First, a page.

Manhattan’s first hipster bar

Looks like just another Korean deli in an old, broken-down 1800s building near the corner of Bleecker and Broadway. But in 1856, this was the site of Pfaff’s, the city’s first bohemian hangout—a basement bar which attracted writers and actors like Ralph Waldo Emerson and Edwin Booth. From a 1933 New York Times article:

“Thackeray brought the word ‘Bohemianism’ into the English Language and then an organized group, with Walt Whitman as kind of an associate member, set up headquarters in Pfaff’s beer cellar.” 

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10 Responses to “Manhattan’s first hipster bar”

  1. Meet the 19th Century “Bohemian Queen” « Ephemeral New York Says:

    […] to New York in the 1850s as a single mother espousing free love. One of the few female regulars at Pfaff’s, the 19th century literary “beer cellar” on Broadway near Bleecker, she was known […]

  2. sean Says:


    What a coincidence.

    Next door to the right of Han’s Deli, at 647 Broadway on the second floor, was the home of the The Loft, the mother of all dance parties, the originator of what became ‘disco’.

    I don’t have the time to go into its place in music history (Google, “The Loft” + dance music), but from about 1969 to 1975, David Mancuso would throw ‘rent’ or ‘house’ parties there weekly. They caught on, the place got packed (it was private, members only), so other place like Studio 54 opened to accommodate the overthrow. It was mostly black, gay and the occasional hippy.

    Here originated the mirrored ball in discos (originally used in 30s dance halls, but the owner saw one on acid in a pawn shop and thought it would be nice to reintroduce), raves, the velvet rope and ‘house’ music.

    The Buildings Department closed it down around 1975 and it moved to 99 Prince Street in SoHo, where the Mercer Hotel is now, remaining there till about 1985, when it moved to the LES for several years.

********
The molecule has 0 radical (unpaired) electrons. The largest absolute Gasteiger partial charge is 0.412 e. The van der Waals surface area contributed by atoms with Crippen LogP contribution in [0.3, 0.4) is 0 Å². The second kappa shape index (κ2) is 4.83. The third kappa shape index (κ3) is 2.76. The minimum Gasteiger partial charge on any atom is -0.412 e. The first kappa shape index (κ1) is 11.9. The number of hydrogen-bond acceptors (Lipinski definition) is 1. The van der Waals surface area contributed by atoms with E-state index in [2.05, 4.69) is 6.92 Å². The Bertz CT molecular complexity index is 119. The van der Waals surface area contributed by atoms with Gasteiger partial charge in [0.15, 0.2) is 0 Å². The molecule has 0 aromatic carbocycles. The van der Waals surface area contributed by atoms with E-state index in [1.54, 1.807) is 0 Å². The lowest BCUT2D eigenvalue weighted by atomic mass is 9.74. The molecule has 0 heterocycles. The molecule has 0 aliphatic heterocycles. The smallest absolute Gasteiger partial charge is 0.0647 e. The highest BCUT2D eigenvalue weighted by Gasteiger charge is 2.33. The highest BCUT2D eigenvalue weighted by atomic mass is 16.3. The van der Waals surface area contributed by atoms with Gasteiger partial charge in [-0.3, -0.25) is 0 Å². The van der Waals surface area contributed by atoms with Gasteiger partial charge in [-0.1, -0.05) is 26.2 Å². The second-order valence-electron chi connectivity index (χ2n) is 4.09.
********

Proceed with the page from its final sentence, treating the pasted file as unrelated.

There is a website, for the occasional parties they still throw, over 35 years later.

  3. sean Says:

    Make that “overflow”, not “overthrow”.

  4. O Hangout, My Hangout | MetaFilter Says:

    […] The vault at Pfaffs where the drinkers and laughers meet to eat and drink and carouse While on the walk immediately overhead pass the myriad feet of Broadway As the dead in their graves are underfoot […]

  5. fapff’s bar// loft dance// 19th-20th century bohemian nightlife | the avant guardian Says:

    […] David Mancuso’s famous loft parties, one of the the birthplaces of dance music, which ran at 647 Broadway (see the comments in the link), the building next door to Han’s on the second floor, from […]

  6. Pfaff’s Bar: Loft Dance: 19th-20th Century Bohemian Nightlife | allography Says:

    […] David Mancuso’s famous loft parties, one of the the birthplaces of dance music, which ran at 647 Broadway (see the comments in the link), the building next door to Han’s on the second floor, from […]

  7. The Lantern: a downtown literary club in the 1890s « Ephemeral New York Says:

    […] Algonquin Round Table of the 1920s. The Bohemian crowd at Pfaff’s in the […]

  8. A 10th Street studio brings artists to the Village | Ephemeral New York Says:

    […] 1858, as a beer cellar called Pfaff’s at Broadway near Bleecker began attracting an arts-oriented Bohemian crowd, a new building just blocks away on 10th Street […]

  9. David Berger Says:

    The website below is an absolutely encyclopedic reference to Pfaff’s Vault. It is a model of great website building and exhaustive research. Among other things, it contains biographies of every person know to have been a denizen of the Vault, plus cross-references to their written works online. Also, there’s a complete archive of the Saturday Paper, the US’s first avant-garde paper. Enjoy:

  10. Woody Woodpecker Says:

    There was a whorehouse there until Jun. 2018

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